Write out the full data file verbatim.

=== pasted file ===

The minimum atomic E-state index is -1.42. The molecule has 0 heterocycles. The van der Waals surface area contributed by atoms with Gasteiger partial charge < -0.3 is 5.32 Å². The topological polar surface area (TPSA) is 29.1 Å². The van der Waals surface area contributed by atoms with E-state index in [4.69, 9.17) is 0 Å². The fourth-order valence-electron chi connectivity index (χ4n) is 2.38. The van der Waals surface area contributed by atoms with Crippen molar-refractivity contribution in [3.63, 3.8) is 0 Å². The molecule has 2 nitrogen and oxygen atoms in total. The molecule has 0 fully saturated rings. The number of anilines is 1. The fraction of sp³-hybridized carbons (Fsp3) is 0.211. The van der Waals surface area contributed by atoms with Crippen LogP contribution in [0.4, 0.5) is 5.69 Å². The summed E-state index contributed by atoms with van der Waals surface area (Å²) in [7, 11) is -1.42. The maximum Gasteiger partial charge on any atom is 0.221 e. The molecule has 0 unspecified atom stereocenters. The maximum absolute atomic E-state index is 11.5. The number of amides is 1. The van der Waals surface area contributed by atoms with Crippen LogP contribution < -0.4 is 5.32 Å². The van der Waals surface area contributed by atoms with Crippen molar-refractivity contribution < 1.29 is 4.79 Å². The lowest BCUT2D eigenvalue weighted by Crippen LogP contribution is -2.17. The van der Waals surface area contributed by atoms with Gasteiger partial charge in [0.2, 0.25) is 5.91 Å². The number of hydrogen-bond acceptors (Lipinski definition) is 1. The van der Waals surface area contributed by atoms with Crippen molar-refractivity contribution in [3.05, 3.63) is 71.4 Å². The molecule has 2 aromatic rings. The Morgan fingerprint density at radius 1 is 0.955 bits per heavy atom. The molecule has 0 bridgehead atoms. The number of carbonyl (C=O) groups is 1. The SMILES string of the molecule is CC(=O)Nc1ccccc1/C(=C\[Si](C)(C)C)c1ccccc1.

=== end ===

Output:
The minimum atomic E-state index is -1.42. The molecule has 0 heterocycles. The van der Waals surface area contributed by atoms with Gasteiger partial charge < -0.3 is 5.32 Å². The topological polar surface area (TPSA) is 29.1 Å². The van der Waals surface area contributed by atoms with E-state index in [4.69, 9.17) is 0 Å². The fourth-order valence-electron chi connectivity index (χ4n) is 2.38. The van der Waals surface area contributed by atoms with Crippen molar-refractivity contribution in [3.63, 3.8) is 0 Å². The molecule has 2 nitrogen and oxygen atoms in total. The molecule has 0 fully saturated rings. The number of anilines is 1. The fraction of sp³-hybridized carbons (Fsp3) is 0.211. The van der Waals surface area contributed by atoms with Crippen LogP contribution in [0.4, 0.5) is 5.69 Å². The summed E-state index contributed by atoms with van der Waals surface area (Å²) in [7, 11) is -1.42. The maximum Gasteiger partial charge on any atom is 0.221 e. The molecule has 0 unspecified atom stereocenters. The maximum absolute atomic E-state index is 11.5. The number of amides is 1. The van der Waals surface area contributed by atoms with Crippen LogP contribution < -0.4 is 5.32 Å². The van der Waals surface area contributed by atoms with Crippen molar-refractivity contribution < 1.29 is 4.79 Å². The lowest BCUT2D eigenvalue weighted by Crippen LogP contribution is -2.17. The van der Waals surface area contributed by atoms with Gasteiger partial charge in [0.2, 0.25) is 5.91 Å². The number of hydrogen-bond acceptors (Lipinski definition) is 1. The van der Waals surface area contributed by atoms with Crippen molar-refractivity contribution in [3.05, 3.63) is 71.4 Å². The molecule has 2 aromatic rings. The Morgan fingerprint density at radius 1 is 0.955 bits per heavy atom. The molecule has 0 bridgehead atoms. The number of carbonyl (C=O) groups is 1. The SMILES string of the molecule is CC(=O)Nc1ccccc1/C(=C\[Si](C)(C)C)c1ccccc1.